PR: Restricted to FAFI students. Types of fraud, documents, sources of evidence, and analysis of internal and external fraud schemes with an emphasis on the skills needed to identify and investigate fraud.

ACCT 582. Fraud Data Analysis. 3 Hours.

PR: Restricted to FAFI students. Computer-aided data analysis techniques for detecting and investigating fraud cases, issues related to the collection and use of digital evidence, and collection of data from electronic devices.

ACCT 583. Fraud: Criminology/Legal Issues. 3 Hours.

PR: Consent. Theories of criminal behavior, laws, rules of evidence, rights of persons under interrogation and interviewing, report writing and ethics, as these topics relate to forensic accounting with a focus on the behavioral aspects of fraud.

ACCT 584. Advanced Fraud Investigation. 3 Hours.

PR: ACCT 581 and ACCT 582. Major fraud case investigation with an emphasis on forensic and litigation support aspects, including presentation of cases in moot court setting.

ACCT 585. Forensic and Fraud Examination Advanced Analytical Techniques. 3 Hours.

An examination and use of advanced analytical techniques with respect to three forensic accounting and fraud examination special topics: civil litigation support and damage claims, valuations and financial statement fraud.

ACCT 591A-Z. Advanced Topics. 1-6 Hours.

PR: Consent. Investigation of advanced topics not covered in regularly scheduled courses.

ACCT 592A-Z. Directed Study. 1-6 Hours.

Directed Study, reading, and/or research.

ACCT 593A-Z. Special Topics. 1-6 Hours.

A study of contemporary topics selected from recent developments in the field.

ACCT 594A-Z. Seminar. 1-6 Hours.

Seminars arranged for advanced graduate students.

ACCT 595. Independent Study. 1-6 Hours.

Faculty supervised study of topics not available through regular course offerings.

ACCT 691A-Z. Advanced Topics. 1-6 Hours.

PR: Consent. Investigation of advanced topics not covered in regularly scheduled courses.

ACCT 692A-Z. Directed Study. 1-6 Hours.

Directed Study, reading, and/or research.

ACCT 693A-Z. Special Topics. 1-6 Hours.

A study of contemporary topics selected from recent developments in the field.

ACCT 694A-Z. Seminar. 1-6 Hours.

ACCT 694Z. Seminar. I, II, S. 1-6 hr. Special seminars arranged for advanced graduate students.

ACCT 695. Independent Study. 1-6 Hours.

Faculty supervised study of topics not available through regular course offerings.

ACCT 696. Graduate Seminar. 1 Hour.

PR: Consent. Each graduate student will present at least one seminar to the assembled faculty and graduate student body of his or her program.

ACCT 697. Research. 1-15 Hours.

PR: Consent. Research activities leading to thesis, problem report, research paper or equivalent scholarly project, or a dissertation. (Grading may be S/U.).

ACCT 698. Thesis or Dissertation. 1-6 Hours.

PR: Consent. This is an optional course for programs that wish to provide formal supervision during the writing of student reports (698), or dissertations (798). Grading is normal.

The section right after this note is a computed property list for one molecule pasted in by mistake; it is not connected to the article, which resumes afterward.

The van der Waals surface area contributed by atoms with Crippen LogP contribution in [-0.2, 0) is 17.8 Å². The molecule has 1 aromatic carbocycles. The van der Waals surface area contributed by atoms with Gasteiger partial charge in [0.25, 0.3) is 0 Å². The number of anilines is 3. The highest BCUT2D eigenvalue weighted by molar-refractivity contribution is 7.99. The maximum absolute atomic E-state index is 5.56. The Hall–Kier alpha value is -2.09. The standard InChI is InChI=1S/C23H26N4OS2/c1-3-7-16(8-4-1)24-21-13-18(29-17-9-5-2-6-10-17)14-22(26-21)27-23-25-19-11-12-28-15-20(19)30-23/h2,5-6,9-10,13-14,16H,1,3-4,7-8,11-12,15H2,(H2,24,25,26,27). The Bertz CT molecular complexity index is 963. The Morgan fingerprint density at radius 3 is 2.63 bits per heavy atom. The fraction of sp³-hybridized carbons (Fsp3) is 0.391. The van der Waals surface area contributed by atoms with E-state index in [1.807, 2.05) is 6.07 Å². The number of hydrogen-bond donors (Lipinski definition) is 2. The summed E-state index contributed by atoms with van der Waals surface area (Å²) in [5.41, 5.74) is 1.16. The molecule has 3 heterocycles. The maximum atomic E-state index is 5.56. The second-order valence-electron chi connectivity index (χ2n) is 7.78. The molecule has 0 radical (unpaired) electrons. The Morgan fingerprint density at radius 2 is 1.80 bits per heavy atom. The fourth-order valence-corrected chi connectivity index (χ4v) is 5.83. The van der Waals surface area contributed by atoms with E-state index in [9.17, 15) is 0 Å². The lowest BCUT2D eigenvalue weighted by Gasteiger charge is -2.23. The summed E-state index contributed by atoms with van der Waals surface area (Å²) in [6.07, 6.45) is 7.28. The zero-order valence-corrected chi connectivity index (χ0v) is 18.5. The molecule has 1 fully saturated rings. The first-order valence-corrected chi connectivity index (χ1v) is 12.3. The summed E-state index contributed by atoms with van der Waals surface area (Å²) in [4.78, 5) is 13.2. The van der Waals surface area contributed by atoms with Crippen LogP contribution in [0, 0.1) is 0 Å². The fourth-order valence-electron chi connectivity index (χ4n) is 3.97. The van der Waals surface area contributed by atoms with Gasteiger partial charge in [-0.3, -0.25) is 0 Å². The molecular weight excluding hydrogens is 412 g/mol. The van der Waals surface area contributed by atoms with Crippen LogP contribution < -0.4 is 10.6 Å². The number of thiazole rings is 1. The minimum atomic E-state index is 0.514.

ACCT 699. Graduate Colloquium. 1-6 Hours.

PR: Consent. For graduate students not seeking coursework credit but who wish to meet residency requirements, use the University's facilities, and participate in its academic and cultural programs. Note: Graduate students who are not actively involved in coursework or research are entitled, through enrollment in their department's 699/799 Graduate Colloquium to consult with graduate faculty, participate in both formal and informal academic activities sponsored by their program, and retain all of the rights and privileges of duly enrolled students. Grading is P/F; colloquium credit may not be counted against credit requirements for masters programs. Registration for one credit of 699/799 graduate colloquium satisfies the University requirement of registration in the semester in which graduation occurs.

ACCT 711. Behavioral Accounting Research. 3 Hours.

This is a doctoral-level course designed to familiarize students to various behavioral topics within the accounting literature. The goal of the course is to survey some of the major theories, issues, and empirical findings within the behavioral-accounting literature. This approach is designed to build a foundation upon which the student may consider their own areas of research.

ACCT 712. Archival Accounting Research. 3 Hours.

PR: Admission to PhD program and STAT 511. This doctoral-level course is designed to familiarize students to various capital markets topics within the accounting literature. The goal of the course is to survey some of the major theories, issues, and empirical findings within the archival literature. This approach is designed to build a foundation upon which the student may consider their own areas of interest.

ACCT 713. Forensic Accounting and Fraud Examination. 3 Hours.

This course familiarizes students with various special topics as it relates to forensic accounting and fraud examination. It surveys some of the major theories, issues, and empirical findings within and without the accounting literature.

ACCT 794A-C. Archival Accounting Research. 1-6 Hours.

ACCT 795. Independent Study. 1-9 Hours.

Faculty-supervised study of topics not available through regular course offerings.

ACCT 797. Research. 1-15 Hours.

PR: Consent. Research activities leading to thesis, problem report, research paper or equivalent scholarly project, or a dissertation. (Grading will be S/U.).

ACCT 798. Thesis or Dissertation. 1-6 Hours.

PR: Consent. This is an optional course for programs that wish to provide formal supervision during the writing of student reports (698), or dissertations (798). Grading is normal.